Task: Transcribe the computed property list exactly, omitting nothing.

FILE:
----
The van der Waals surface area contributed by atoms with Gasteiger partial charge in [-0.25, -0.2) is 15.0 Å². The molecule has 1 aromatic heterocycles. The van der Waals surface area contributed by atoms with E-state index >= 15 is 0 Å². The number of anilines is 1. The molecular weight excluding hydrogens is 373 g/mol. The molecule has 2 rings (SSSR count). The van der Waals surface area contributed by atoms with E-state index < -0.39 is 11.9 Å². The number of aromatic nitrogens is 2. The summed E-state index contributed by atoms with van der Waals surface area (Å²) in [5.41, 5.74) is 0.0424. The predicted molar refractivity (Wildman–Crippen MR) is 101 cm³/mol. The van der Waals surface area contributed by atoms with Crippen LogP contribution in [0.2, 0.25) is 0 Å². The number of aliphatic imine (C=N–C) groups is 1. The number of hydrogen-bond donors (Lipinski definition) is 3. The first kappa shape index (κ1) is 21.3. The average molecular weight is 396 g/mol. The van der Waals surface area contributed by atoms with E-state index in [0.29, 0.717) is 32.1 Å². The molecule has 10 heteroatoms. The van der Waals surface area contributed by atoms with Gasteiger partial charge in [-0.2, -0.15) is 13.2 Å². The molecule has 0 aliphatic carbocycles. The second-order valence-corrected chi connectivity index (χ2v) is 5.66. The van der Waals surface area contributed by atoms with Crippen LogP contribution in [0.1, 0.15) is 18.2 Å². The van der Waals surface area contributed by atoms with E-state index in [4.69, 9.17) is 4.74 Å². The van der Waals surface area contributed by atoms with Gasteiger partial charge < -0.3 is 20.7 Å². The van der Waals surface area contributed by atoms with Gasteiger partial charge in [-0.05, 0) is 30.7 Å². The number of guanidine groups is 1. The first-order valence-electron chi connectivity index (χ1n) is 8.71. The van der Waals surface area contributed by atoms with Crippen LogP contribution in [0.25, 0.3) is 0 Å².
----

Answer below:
The van der Waals surface area contributed by atoms with Gasteiger partial charge in [-0.25, -0.2) is 15.0 Å². The molecule has 1 aromatic heterocycles. The van der Waals surface area contributed by atoms with E-state index >= 15 is 0 Å². The number of anilines is 1. The molecular weight excluding hydrogens is 373 g/mol. The molecule has 2 rings (SSSR count). The van der Waals surface area contributed by atoms with E-state index < -0.39 is 11.9 Å². The number of aromatic nitrogens is 2. The summed E-state index contributed by atoms with van der Waals surface area (Å²) in [5.41, 5.74) is 0.0424. The predicted molar refractivity (Wildman–Crippen MR) is 101 cm³/mol. The van der Waals surface area contributed by atoms with Crippen LogP contribution in [0.2, 0.25) is 0 Å². The number of aliphatic imine (C=N–C) groups is 1. The number of hydrogen-bond donors (Lipinski definition) is 3. The first kappa shape index (κ1) is 21.3. The average molecular weight is 396 g/mol. The van der Waals surface area contributed by atoms with E-state index in [0.29, 0.717) is 32.1 Å². The molecule has 10 heteroatoms. The van der Waals surface area contributed by atoms with Gasteiger partial charge in [-0.2, -0.15) is 13.2 Å². The molecule has 0 aliphatic carbocycles. The second-order valence-corrected chi connectivity index (χ2v) is 5.66. The van der Waals surface area contributed by atoms with Crippen LogP contribution in [0.1, 0.15) is 18.2 Å². The van der Waals surface area contributed by atoms with E-state index in [4.69, 9.17) is 4.74 Å². The van der Waals surface area contributed by atoms with Gasteiger partial charge < -0.3 is 20.7 Å². The van der Waals surface area contributed by atoms with Gasteiger partial charge in [-0.05, 0) is 30.7 Å². The number of guanidine groups is 1. The first-order valence-electron chi connectivity index (χ1n) is 8.71. The van der Waals surface area contributed by atoms with Crippen LogP contribution in [0.25, 0.3) is 0 Å².